ATLANTA — One by one, Bucs players made their way down the tunnel to the locker room, limping — figuratively and literally —- after a 34-20 loss to the Falcons on Sunday.
Eyes down. Some heads shaking. All mouths closed.
"Another road loss. Another division loss. Another loss period," defensive tackle Gerald McCoy said. "It isn't what we really expected."
It isn't what anyone expected. Not after the high hopes of last season's 9-7 record. Not after predictions of a postseason appearance. Not after HBO's Hard Knocks made them this year's cool kids of the NFL.
The sad part is, this is no fluke. This isn't a hard-luck team that can't catch a break. The Bucs are 4-7. Exactly where they deserve to be. They look like a 4-7 team.
What do they do well, other than beat the precious few teams in the NFL who are worse than they are?
They can't run the ball. They can't rush the quarterback. Opposing quarterbacks not named Mike Glennon, Josh McCown or Jay Cutler chew them up and spit them out.
They can't pick up a stinkin' yard when a game depends on it.
"This one hurts," quarterback Ryan Fitzpatrick said.
As players like McCoy trudged their way into the locker room late Sunday afternoon, you had the sense this season can't end fast enough now. Everything about it has been bad, out of whack. It just feels off.
Blowout losses. Close losses. Now injuries are piling up. And the whole Jameis Winston-Uber mess. It adds up to one lost season.
"I wish I had an answer," Bucs tight end O.J. Howard said.
He's not alone. Sunday's post-game featured a lot of shoulder shrugs and I-don't-knows. The Bucs tried to hang their helmets on a gallant comeback from a 27-6 deficit, but who cares about ALMOST winning. Know who does that? Teams that lose.
Bottom line, this whole season smells. Even if the Bucs win their remaining five games, they can't better last year's 9-7 mark — and they aren't winning their last five.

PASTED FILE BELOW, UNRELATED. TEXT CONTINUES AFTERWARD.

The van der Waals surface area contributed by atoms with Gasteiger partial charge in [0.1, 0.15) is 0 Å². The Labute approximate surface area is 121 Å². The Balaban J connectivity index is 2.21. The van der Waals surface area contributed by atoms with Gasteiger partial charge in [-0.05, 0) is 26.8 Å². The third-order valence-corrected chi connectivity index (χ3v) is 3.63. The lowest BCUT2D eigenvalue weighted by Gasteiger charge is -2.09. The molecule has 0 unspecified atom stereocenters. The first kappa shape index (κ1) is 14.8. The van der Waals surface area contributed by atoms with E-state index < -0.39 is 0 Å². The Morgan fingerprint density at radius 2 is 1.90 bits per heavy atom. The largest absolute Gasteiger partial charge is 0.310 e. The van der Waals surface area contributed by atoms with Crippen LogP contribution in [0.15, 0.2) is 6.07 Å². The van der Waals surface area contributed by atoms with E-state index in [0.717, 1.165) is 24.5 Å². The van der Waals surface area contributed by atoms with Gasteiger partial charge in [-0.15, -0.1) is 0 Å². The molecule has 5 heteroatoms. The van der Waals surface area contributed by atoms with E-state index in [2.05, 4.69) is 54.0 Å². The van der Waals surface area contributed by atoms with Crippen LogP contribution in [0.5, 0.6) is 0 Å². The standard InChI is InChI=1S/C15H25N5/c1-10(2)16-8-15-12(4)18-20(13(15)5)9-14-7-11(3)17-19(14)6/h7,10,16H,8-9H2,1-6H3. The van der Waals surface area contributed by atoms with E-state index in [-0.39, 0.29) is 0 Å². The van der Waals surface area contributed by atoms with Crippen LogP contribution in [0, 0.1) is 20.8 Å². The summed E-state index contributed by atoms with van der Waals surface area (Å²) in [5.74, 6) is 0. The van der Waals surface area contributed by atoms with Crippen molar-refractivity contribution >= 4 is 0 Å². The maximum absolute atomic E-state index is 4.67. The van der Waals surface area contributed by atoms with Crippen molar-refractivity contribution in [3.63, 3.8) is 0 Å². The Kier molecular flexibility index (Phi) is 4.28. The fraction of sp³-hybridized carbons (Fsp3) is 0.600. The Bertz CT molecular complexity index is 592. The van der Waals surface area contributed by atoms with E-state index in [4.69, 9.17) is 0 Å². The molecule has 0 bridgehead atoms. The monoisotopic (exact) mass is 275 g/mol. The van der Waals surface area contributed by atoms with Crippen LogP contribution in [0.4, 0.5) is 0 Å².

Name a more disappointing team in the NFL. Denver, maybe? The Giants? That's about it.
"Right now, I tend it to look at it as week to week," Bucs coach Dirk Koetter said. "I'm really disappointed in today. As far as evaluating the season, we do that at the end. We didn't get it done today and they're not cancelling the rest of the season because we're not going to have a better record."
Wouldn't it be nice to hit the fast-forward button and skip ahead to next season?
"We've got to keep playing," Koetter said. "We have to figure out what we're going to do next week in Green Bay."
Well, since the NFL is going to make Tampa Bay play out the rest of the season, exactly what is at stake for a team that is not headed to the playoffs?
For starters, jobs are on the line. How the Bucs play the rest of the season will determine the future of Koetter and general manager Jason Licht. If this team ends the season on a six-game losing streak, it's hard to imagine either coming back. But if they win a couple and play competitive football, both have a decent chance to return.
The Glazers are known for firing coaches too often. If they want to shake that reputation Koetter and Licht will get the benefit of the doubt if the Bucs show any fight down the stretch.
Then again, if Winston gets in serious trouble with the NFL over this Uber thing, Licht might pay for being the guy who, ultimately, made the call to draft Winston.
Speaking of Winston, does he play again this season? And if he does, how will he look? You would assume Winston remains in the long-term plans for the Bucs, but he needs to show a little something to prove he's a guy the Bucs should continue to build around.
The point is, there are still something left to play for this season.
It's just not what the Bucs had hoped for or expected.
And Sunday was just another rotten reminder of that.
Contact Tom Jones at email@example.com. Follow @tomwjones.